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Blockchain Certification

Going for Gold?


A Research Primer on Gold-Backed Crypto Tokens

The investment case for gold, an analysis of gold-backed tokens compared to other ways of owning gold, and gold vs bitcoin.


With the current COVID-19 crisis, and unprecedented monetary and stimulus response, many investors have turned their attention towards hard assets such as bitcoin and gold. Over the last twelve months since April 2019 the price of gold is up approximately 35%. Given the current financial uncertainty many analysts are forecasting that gold will set a new all-time high.

Alongside growing demand for gold, interest in gold-backed digital tokens, which can be transacted and stored on cryptocurrency exchanges and wallets, has also grown of late. Since September 2019 a number of new gold-backed tokens have been issued from established crypto companies, such as Tether, Paxos and, and the total value of gold-backed tokens has grown by over 16x in the past year to more than $160m in value.

The purpose of this research report is to provide a brief overview of the general investment case for gold, both as a standalone investment and alongside cryptoassets prized for their algorithmically governed scarcity, such as bitcoin (BTC). The report also provides an overview and comparison of the leading gold-backed digital tokens.

Report Highlights

  • Gold-backed tokens offer numerous advantages over traditional gold: 24/7 transaction availability, improved transferability, ease of usability (via internet), and low cost of ownership
  • Size of gold-backed token market up more than 16x in last year: three new gold-backed tokens have led the combined sector value from less than $10m to >$160m; there are now at least eight gold-back tokens in circulation
  • Three gold-backed tokens currently dominate: Tether Gold (XAUT) $87m market value, PAX Gold (PAYG) $44m market value, and DGLD¹ (DGLD) $25m market value together currently make up 94% of gold token total category market value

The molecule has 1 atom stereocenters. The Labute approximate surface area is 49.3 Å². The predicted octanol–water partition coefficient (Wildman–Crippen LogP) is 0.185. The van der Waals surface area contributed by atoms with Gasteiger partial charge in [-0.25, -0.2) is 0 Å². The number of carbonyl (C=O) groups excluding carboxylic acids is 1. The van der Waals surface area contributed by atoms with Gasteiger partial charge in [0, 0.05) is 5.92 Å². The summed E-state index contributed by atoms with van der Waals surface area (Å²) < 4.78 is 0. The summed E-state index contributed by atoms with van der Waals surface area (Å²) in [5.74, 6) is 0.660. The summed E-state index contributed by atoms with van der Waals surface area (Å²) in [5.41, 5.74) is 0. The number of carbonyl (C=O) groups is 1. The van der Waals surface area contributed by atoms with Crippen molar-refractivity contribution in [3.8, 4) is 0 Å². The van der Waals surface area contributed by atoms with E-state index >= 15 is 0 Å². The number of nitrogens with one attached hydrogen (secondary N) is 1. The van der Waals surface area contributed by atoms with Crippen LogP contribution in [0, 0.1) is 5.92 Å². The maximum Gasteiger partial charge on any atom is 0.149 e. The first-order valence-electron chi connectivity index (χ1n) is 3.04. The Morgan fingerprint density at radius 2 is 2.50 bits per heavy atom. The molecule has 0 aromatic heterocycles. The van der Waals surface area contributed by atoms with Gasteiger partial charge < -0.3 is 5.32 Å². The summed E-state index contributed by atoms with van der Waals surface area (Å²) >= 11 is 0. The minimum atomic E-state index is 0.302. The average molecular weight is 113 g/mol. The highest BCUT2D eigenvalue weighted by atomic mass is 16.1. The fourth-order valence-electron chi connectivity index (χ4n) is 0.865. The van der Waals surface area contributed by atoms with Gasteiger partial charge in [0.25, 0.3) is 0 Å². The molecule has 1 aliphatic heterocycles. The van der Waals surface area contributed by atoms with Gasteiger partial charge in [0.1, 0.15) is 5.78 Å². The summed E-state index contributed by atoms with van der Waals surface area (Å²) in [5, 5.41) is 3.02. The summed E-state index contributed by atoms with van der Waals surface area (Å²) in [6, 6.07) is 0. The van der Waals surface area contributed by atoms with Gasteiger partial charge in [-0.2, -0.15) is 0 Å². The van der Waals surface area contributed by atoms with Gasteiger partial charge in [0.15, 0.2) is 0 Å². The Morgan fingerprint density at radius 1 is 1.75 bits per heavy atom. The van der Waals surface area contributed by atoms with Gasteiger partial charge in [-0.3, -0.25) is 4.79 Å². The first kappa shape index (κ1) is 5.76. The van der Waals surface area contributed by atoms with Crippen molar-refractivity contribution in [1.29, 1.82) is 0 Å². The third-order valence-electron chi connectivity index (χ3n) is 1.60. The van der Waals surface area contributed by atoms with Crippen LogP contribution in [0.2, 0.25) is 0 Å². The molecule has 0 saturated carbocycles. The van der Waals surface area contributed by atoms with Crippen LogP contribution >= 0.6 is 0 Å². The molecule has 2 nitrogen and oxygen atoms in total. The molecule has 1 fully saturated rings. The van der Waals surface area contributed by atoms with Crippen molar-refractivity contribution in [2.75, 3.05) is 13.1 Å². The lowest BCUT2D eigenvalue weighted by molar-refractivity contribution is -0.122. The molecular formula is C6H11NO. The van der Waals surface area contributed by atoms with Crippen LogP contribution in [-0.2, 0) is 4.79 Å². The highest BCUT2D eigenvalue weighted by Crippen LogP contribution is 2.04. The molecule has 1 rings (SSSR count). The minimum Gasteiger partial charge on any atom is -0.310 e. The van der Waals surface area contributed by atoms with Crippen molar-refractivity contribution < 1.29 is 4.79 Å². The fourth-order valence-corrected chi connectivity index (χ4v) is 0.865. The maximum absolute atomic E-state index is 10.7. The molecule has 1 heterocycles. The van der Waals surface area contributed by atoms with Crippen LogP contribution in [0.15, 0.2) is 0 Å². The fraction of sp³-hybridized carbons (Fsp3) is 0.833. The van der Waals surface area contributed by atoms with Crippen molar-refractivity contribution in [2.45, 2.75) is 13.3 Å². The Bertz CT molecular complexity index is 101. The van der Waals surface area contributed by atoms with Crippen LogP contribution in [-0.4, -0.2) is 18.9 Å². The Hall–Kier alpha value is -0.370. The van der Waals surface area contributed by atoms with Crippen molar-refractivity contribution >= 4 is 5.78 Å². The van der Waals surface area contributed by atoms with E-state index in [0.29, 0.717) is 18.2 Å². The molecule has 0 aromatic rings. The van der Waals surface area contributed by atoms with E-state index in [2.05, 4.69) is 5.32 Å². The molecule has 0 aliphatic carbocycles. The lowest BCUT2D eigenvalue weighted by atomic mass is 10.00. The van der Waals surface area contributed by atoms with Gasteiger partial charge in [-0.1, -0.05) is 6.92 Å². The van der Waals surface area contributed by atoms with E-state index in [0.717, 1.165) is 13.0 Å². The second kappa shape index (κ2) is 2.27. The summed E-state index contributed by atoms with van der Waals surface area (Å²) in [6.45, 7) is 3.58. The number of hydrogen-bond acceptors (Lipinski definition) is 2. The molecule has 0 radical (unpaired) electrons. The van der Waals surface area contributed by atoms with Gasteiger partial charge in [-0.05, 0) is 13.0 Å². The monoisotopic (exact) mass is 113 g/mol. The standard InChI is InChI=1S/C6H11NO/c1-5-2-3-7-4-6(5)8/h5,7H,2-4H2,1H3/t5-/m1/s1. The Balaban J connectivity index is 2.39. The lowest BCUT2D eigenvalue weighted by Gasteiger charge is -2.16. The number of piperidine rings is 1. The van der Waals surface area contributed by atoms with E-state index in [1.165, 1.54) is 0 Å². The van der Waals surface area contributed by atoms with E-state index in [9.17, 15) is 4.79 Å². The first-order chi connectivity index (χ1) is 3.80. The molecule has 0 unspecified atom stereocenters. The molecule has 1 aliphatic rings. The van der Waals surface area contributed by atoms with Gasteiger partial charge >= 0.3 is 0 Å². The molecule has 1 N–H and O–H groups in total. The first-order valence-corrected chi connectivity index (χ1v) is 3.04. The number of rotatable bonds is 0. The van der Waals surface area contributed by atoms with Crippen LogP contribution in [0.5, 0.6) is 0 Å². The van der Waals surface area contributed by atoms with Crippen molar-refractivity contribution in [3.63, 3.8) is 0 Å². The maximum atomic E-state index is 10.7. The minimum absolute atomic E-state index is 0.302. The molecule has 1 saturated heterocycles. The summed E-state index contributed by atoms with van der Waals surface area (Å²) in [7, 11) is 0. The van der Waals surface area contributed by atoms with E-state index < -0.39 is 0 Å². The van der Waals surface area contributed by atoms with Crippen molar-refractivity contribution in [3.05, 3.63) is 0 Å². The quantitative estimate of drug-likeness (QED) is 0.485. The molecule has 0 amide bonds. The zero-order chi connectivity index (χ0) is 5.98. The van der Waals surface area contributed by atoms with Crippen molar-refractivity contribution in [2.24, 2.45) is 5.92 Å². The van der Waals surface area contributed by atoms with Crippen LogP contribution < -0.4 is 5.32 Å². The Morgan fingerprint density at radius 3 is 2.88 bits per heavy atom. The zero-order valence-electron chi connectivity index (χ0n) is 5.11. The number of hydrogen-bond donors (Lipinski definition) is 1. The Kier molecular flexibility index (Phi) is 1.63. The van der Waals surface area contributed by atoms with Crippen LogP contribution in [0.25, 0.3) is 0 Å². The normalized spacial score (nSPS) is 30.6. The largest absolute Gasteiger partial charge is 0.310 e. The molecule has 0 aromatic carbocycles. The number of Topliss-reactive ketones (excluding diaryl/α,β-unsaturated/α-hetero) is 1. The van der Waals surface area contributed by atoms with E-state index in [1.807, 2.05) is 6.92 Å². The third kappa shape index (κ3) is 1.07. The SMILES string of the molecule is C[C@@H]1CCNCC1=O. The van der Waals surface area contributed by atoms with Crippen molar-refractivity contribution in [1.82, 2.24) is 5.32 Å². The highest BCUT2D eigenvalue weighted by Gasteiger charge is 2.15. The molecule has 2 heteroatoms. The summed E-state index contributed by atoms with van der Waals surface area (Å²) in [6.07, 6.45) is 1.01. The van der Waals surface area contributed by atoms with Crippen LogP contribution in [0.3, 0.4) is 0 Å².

• Significant differences exist across gold-backed tokens such as measurement/peg to gold, cost of ownership and use, blockchain certification platform choice, storage location of gold backing the token, and options for converting the token into physical gold
  • Overall, gold-backed tokens complement both traditional ways of owning gold and pure cryptoassets like bitcoin: gold-back tokens do not wholly replace reasons to own physical gold, and if an investor owns pure digital assets such as bitcoin (BTC) as a hard asset they should also in our view carefully consider gold

The ancient and eternal allure of gold

Gold has one of the longest, if not the longest, track records of use as a store of value and medium of exchange. The archaeological record is not entirely clear on when humans first discovered and began using gold as jewelry and for other purposes, but one of if not the first use of gold as a monetary instrument is known to have emerged in the Kingdom of Lydia (located in Turkey) around the sixth century BC.²

Lydian gold coins

Much has been written through the centuries about the use of gold as a store of value, monetary asset, and general object of desire. Rather than recount this rich and interesting history, this report will focus on the modern investment case for owning gold in different forms, as well as how gold compares to pure cryptoassets like bitcoin.³

Beyond its wide global use in jewelry and other activities (e.g. dental work, electronics, as an industrial metal), much of the investment case today for gold revolves around its historical role as a hard asset and store of value. These properties are illustrated by how gold’s price often rises in times of economic, financial and political turbulence. For example, during recessions gold has tended to appreciate in value (Figure 1). During major wars gold’s price appreciation has often been even more dramatic. Gold is often referred to as the ultimate “safe haven” asset.

Figure 1: Hard assets like gold have often performed well during economic downturns and periods of financial instability.


Central banks and gold

In addition to its traditional role as a hard asset and safe haven, today gold is widely held in significant quantities as a reserve asset by many of the world’s governments, central banks and multilateral institutions (Table 1).

Of the estimated 190,000 tonnes of gold ever mined, approximately 35,000 tonnes (18%) is held today by public sector institutions.⁴ For some countries, such as the United States, this is simply a legacy of the gold standard and Bretton Woods era, where currencies were linked and convertible into gold, a practice which ended for the US dollar in 1971. Since US President Richard Nixon took the US off the gold standard in 1971 the US dollar has declined in value against gold by 98% (gold has appreciated from $38/oz to approximately $1,700 as of April 2020).

Since US President Richard Nixon took the US off the gold standard…